Not only does it have a pretty sweet life on the eating end, but the giant anteater has few enemies to fear other than man. Although big cats like puma and jaguar will attack this german-shepard-sized tank of an animal, they will meet with stiff resistance. It looks like Snuffy from Sesame Street, but the giant anteater can easily overpower even the stoutest foe. Punching out with its long front claws, it can deliver devastating wounds to attackers. And if its able to hug the predator with a firm grip, then you can imagine what happens to flesh and bones under claws and muscle designed to rip open trees. But these normally gentle giants prefer to avoid confrontation. Their extremely keen senses of smell and hearing help them to detect both food and danger as they walk awkwardly on their knuckles to prevent damage to their essential front claws.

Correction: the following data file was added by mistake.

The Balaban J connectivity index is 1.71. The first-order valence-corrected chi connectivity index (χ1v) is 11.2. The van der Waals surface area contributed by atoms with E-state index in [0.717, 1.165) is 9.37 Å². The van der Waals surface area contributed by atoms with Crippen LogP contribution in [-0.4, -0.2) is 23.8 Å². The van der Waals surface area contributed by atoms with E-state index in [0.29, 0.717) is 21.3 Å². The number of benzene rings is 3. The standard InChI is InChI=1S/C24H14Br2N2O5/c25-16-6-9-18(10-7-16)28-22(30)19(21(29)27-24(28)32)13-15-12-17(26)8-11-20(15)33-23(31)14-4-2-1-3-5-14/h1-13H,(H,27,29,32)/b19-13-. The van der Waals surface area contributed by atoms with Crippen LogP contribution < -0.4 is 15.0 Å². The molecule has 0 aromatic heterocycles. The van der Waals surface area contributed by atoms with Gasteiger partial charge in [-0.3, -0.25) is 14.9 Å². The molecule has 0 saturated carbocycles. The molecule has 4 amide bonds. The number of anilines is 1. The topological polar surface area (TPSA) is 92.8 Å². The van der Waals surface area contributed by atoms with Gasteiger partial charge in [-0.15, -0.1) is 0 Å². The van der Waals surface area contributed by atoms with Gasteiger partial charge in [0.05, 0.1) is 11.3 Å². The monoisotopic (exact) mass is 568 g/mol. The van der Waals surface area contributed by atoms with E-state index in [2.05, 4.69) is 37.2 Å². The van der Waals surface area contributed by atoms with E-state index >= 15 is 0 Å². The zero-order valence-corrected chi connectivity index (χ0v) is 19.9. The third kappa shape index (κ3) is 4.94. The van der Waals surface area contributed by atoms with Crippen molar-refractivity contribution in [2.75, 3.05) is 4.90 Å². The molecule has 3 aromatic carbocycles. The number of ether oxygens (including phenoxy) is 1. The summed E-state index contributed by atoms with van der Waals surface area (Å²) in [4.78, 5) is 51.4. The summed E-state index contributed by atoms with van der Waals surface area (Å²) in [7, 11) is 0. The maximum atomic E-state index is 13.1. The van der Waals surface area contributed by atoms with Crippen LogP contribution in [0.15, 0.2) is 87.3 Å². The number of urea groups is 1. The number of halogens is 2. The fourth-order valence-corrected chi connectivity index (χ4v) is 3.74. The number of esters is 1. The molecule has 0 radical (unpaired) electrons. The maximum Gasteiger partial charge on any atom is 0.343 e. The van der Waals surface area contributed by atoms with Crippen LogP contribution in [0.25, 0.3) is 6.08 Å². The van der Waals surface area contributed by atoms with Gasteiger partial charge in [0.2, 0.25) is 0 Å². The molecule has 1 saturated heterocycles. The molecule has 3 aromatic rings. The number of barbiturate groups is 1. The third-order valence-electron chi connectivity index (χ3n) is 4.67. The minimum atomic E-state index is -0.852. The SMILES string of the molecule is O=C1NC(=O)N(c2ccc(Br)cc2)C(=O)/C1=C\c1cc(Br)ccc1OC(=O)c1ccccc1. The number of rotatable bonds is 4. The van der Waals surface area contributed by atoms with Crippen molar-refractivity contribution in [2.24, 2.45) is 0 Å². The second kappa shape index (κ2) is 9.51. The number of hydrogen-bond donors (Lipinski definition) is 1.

photo provided courtesy of Just Chaos on Flickr Creative CommonsGiant anteaters are one of the most successful mammals on the South American continent, but they will only continue to thrive if man allows it. They are hunted for their furs and have been driven from much of their former range due to habitat destruction in the process of industrial development. They are now vulnerable to extinction.